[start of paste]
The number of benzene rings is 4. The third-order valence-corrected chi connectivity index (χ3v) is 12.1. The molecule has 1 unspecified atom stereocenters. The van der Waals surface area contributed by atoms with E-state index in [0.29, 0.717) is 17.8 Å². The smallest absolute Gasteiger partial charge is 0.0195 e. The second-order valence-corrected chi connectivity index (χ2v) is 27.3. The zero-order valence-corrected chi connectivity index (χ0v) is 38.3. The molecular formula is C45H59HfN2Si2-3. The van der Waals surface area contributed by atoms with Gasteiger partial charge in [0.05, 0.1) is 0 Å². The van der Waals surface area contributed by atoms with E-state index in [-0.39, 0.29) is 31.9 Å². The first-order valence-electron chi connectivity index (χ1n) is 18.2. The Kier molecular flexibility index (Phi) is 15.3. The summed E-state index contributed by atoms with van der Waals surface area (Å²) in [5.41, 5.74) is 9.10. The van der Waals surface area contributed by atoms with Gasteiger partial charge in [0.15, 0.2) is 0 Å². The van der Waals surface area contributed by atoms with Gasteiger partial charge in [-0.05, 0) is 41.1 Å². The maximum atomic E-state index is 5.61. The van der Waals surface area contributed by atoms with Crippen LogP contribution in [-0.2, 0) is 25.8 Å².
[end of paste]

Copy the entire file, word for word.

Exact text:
The number of benzene rings is 4. The third-order valence-corrected chi connectivity index (χ3v) is 12.1. The molecule has 1 unspecified atom stereocenters. The van der Waals surface area contributed by atoms with E-state index in [0.29, 0.717) is 17.8 Å². The smallest absolute Gasteiger partial charge is 0.0195 e. The second-order valence-corrected chi connectivity index (χ2v) is 27.3. The zero-order valence-corrected chi connectivity index (χ0v) is 38.3. The molecular formula is C45H59HfN2Si2-3. The van der Waals surface area contributed by atoms with Gasteiger partial charge in [0.05, 0.1) is 0 Å². The van der Waals surface area contributed by atoms with E-state index in [-0.39, 0.29) is 31.9 Å². The first-order valence-electron chi connectivity index (χ1n) is 18.2. The Kier molecular flexibility index (Phi) is 15.3. The summed E-state index contributed by atoms with van der Waals surface area (Å²) in [5.41, 5.74) is 9.10. The van der Waals surface area contributed by atoms with Gasteiger partial charge in [0.15, 0.2) is 0 Å². The van der Waals surface area contributed by atoms with Gasteiger partial charge in [-0.05, 0) is 41.1 Å². The maximum atomic E-state index is 5.61. The van der Waals surface area contributed by atoms with Crippen LogP contribution in [-0.2, 0) is 25.8 Å².